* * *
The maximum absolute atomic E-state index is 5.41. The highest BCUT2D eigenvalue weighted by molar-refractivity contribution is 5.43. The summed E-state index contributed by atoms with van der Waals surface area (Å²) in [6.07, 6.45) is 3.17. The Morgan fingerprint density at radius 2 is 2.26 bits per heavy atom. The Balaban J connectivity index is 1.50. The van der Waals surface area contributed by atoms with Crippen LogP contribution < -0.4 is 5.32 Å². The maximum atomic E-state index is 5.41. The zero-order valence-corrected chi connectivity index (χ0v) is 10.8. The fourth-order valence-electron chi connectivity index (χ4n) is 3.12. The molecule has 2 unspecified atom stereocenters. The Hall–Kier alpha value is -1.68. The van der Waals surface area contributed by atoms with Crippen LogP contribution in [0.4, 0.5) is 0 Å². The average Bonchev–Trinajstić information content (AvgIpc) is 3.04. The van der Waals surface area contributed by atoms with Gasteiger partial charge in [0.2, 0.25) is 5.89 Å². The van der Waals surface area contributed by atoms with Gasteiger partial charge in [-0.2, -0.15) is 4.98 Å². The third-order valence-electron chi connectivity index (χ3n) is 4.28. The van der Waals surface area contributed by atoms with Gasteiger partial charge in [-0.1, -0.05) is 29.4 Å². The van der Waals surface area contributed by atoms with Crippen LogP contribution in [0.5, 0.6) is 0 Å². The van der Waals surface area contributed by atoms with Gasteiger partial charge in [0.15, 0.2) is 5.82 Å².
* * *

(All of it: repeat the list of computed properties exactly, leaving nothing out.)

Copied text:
The maximum absolute atomic E-state index is 5.41. The highest BCUT2D eigenvalue weighted by molar-refractivity contribution is 5.43. The summed E-state index contributed by atoms with van der Waals surface area (Å²) in [6.07, 6.45) is 3.17. The Morgan fingerprint density at radius 2 is 2.26 bits per heavy atom. The Balaban J connectivity index is 1.50. The van der Waals surface area contributed by atoms with Crippen LogP contribution < -0.4 is 5.32 Å². The maximum atomic E-state index is 5.41. The zero-order valence-corrected chi connectivity index (χ0v) is 10.8. The fourth-order valence-electron chi connectivity index (χ4n) is 3.12. The molecule has 2 unspecified atom stereocenters. The Hall–Kier alpha value is -1.68. The van der Waals surface area contributed by atoms with Crippen LogP contribution in [0.4, 0.5) is 0 Å². The average Bonchev–Trinajstić information content (AvgIpc) is 3.04. The van der Waals surface area contributed by atoms with Gasteiger partial charge in [0.2, 0.25) is 5.89 Å². The van der Waals surface area contributed by atoms with Gasteiger partial charge in [-0.2, -0.15) is 4.98 Å². The third-order valence-electron chi connectivity index (χ3n) is 4.28. The van der Waals surface area contributed by atoms with Gasteiger partial charge in [-0.1, -0.05) is 29.4 Å². The van der Waals surface area contributed by atoms with Crippen LogP contribution in [0.5, 0.6) is 0 Å². The van der Waals surface area contributed by atoms with Gasteiger partial charge in [0.15, 0.2) is 5.82 Å².